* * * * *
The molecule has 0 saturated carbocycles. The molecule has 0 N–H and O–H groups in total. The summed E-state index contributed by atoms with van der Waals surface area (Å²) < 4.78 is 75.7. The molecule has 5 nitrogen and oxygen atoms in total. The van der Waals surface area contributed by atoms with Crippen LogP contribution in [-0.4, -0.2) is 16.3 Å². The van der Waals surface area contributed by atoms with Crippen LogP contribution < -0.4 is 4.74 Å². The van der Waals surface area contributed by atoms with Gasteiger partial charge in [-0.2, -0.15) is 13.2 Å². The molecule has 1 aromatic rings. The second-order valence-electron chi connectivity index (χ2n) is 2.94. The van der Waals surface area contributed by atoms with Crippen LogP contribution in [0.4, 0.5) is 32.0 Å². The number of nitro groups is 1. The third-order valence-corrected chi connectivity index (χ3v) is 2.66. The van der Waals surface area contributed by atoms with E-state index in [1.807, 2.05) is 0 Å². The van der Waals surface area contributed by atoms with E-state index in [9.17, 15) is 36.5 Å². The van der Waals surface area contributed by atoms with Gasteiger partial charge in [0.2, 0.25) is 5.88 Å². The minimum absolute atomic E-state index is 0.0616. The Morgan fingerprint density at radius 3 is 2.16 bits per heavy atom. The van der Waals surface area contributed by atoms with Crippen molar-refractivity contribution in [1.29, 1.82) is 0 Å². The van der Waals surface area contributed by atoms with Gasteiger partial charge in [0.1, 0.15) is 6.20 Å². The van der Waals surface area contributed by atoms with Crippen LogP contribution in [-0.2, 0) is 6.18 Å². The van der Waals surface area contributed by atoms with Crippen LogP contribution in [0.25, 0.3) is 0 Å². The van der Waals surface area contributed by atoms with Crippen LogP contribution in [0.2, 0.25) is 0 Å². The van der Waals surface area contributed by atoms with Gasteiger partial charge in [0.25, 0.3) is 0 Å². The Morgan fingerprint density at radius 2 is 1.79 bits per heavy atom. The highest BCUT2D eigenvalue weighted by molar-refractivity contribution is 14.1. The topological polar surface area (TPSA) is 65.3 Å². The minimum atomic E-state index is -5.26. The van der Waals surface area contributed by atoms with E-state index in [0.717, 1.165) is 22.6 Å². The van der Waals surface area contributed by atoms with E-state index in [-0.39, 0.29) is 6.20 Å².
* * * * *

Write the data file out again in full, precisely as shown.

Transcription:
The molecule has 0 saturated carbocycles. The molecule has 0 N–H and O–H groups in total. The summed E-state index contributed by atoms with van der Waals surface area (Å²) < 4.78 is 75.7. The molecule has 5 nitrogen and oxygen atoms in total. The van der Waals surface area contributed by atoms with Crippen LogP contribution in [-0.4, -0.2) is 16.3 Å². The van der Waals surface area contributed by atoms with Crippen LogP contribution < -0.4 is 4.74 Å². The van der Waals surface area contributed by atoms with Gasteiger partial charge in [-0.2, -0.15) is 13.2 Å². The molecule has 1 aromatic rings. The second-order valence-electron chi connectivity index (χ2n) is 2.94. The van der Waals surface area contributed by atoms with Crippen LogP contribution in [0.4, 0.5) is 32.0 Å². The number of nitro groups is 1. The third-order valence-corrected chi connectivity index (χ3v) is 2.66. The van der Waals surface area contributed by atoms with E-state index in [1.807, 2.05) is 0 Å². The van der Waals surface area contributed by atoms with E-state index in [9.17, 15) is 36.5 Å². The van der Waals surface area contributed by atoms with Gasteiger partial charge in [0.2, 0.25) is 5.88 Å². The minimum absolute atomic E-state index is 0.0616. The Morgan fingerprint density at radius 3 is 2.16 bits per heavy atom. The van der Waals surface area contributed by atoms with Crippen molar-refractivity contribution in [1.29, 1.82) is 0 Å². The van der Waals surface area contributed by atoms with Gasteiger partial charge in [0.1, 0.15) is 6.20 Å². The van der Waals surface area contributed by atoms with Crippen LogP contribution in [-0.2, 0) is 6.18 Å². The van der Waals surface area contributed by atoms with Crippen LogP contribution in [0.25, 0.3) is 0 Å². The van der Waals surface area contributed by atoms with Crippen LogP contribution in [0.2, 0.25) is 0 Å². The van der Waals surface area contributed by atoms with Gasteiger partial charge in [0.25, 0.3) is 0 Å². The Morgan fingerprint density at radius 2 is 1.79 bits per heavy atom. The highest BCUT2D eigenvalue weighted by molar-refractivity contribution is 14.1. The topological polar surface area (TPSA) is 65.3 Å². The minimum atomic E-state index is -5.26. The van der Waals surface area contributed by atoms with E-state index in [0.717, 1.165) is 22.6 Å². The van der Waals surface area contributed by atoms with E-state index in [-0.39, 0.29) is 6.20 Å².